TOPEKA — Each year, lawmakers, educators, farmers and entrepreneurs gather in cities from Lawrence to Garden City forming a “who’s who” of Kansans.

They are the up and coming leaders in the state — chosen for their diverse backgrounds — who already have established themselves as leaders in their communities or field of business. Leadership Kansas, a Kansas Chamber of Commerce program in its 38th year, hopes to expose the 40 chosen to topics that range from economic development and tax policy to agriculture and urban development, executive director John Federico said.

A short list of the 1,400 alumni of the program includes some of the state’s powerful of past and present: Former Gov. Bill Graves, Attorney General Derek Schmidt, former Boeing and Spirit AeroSystems executive Jeff Turner, U.S. Sen. Jerry Moran, U.S Rep. Lynn Jenkins and Shawnee County District Attorney Chad Taylor.

“They’re the who’s who not because of their title. These are the doers,” Federico said. “This isn’t a leadership development class. Our mission is to identify leaders and inform them about the key issues important to Kansas.”

Leadership Kansas has become one of the state’s most prestigious networking events, and this year’s class started Friday.

Participating in the class builds a network alumni can fall back on for guidance or to fill a position or board seat, Federico said.

Topeka City Manager Jim Colson called it the “best experience of my professional career,” touting the mixture of critical state issues. The 2013 class also is how he met deputy city manager Doug Gerber and Topeka police Chief James Brown. He hired both of them in 2014, but said the class didn’t directly influence his decision.

“It was a stamp of approval on their professionalism and skillset that was consistently demonstrated through the selection process,” Colson said in a written statement.

Gerber, who was city manager in Goodland when he participated in Leadership Kansas, said the class taught him how to make connections between issues and look at situations with a broader view. He said he was exposed to urban issues he was unfamiliar with while others in the class got a feel for rural problems, such as water use.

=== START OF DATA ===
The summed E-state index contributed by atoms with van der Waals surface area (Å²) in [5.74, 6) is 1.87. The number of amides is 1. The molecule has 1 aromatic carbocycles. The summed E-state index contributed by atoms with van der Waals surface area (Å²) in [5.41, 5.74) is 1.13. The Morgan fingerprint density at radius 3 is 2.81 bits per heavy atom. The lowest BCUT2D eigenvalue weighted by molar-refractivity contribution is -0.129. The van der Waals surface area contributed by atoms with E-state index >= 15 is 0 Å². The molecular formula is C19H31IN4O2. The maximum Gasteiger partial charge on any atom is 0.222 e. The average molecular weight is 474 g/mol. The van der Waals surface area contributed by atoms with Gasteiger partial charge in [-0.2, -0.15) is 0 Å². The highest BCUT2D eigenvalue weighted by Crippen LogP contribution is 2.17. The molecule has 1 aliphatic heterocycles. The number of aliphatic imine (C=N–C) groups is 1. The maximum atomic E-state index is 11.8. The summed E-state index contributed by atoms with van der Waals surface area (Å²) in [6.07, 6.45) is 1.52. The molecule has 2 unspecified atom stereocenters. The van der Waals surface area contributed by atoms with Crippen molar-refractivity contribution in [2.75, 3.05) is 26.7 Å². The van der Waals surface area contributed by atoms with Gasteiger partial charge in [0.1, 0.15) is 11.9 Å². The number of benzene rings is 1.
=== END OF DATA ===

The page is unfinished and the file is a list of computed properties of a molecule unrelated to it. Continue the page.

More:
“In Kansas, we’re an urban, rural state. There’s a cultural divide between the two,” he said. “Those different viewpoints help me think through issues we deal with on a daily basis.”

To keep Leadership Kansas diverse, Federico says the board limits the number of businessmen and politicians in each class to ensure small business owners, farmers, ranchers and teachers from all parts of the state also can participate.

Some of the topics covered, such as health care, immigration and tax policy, can carry political undertones, but Federico said the program stays apolitical by featuring multiple speakers with varying viewpoints on such topics.

“We pride ourselves on the selection,” he said. “There’s no propaganda. There’s no pro-business slant.”

Former Auburn-Washburn Superintendent Brenda Dietrich said diversity helped her better understand the state she grew up in when she took the class in 2005.

Dietrich was born in Colby and grew up in McPherson before spending the last several years in northeast Kansas. Even though she has lived in cities across the state, she said she didn’t have firsthand knowledge of the various issues until she participated in Leadership Kansas.

“It was eye-opening,” she said.

Dietrich stayed active in the program and sat on its board from 2007 through 2012.

Each year, nearly 700 people are nominated for the program. A few hundred might apply, and the program’s board of trustees narrows that to the 40 selected.

Federico said Leadership Kansas hopes each returns to their community and makes a difference.

“All we ask is they keep an open mind and go back and engage,” he said.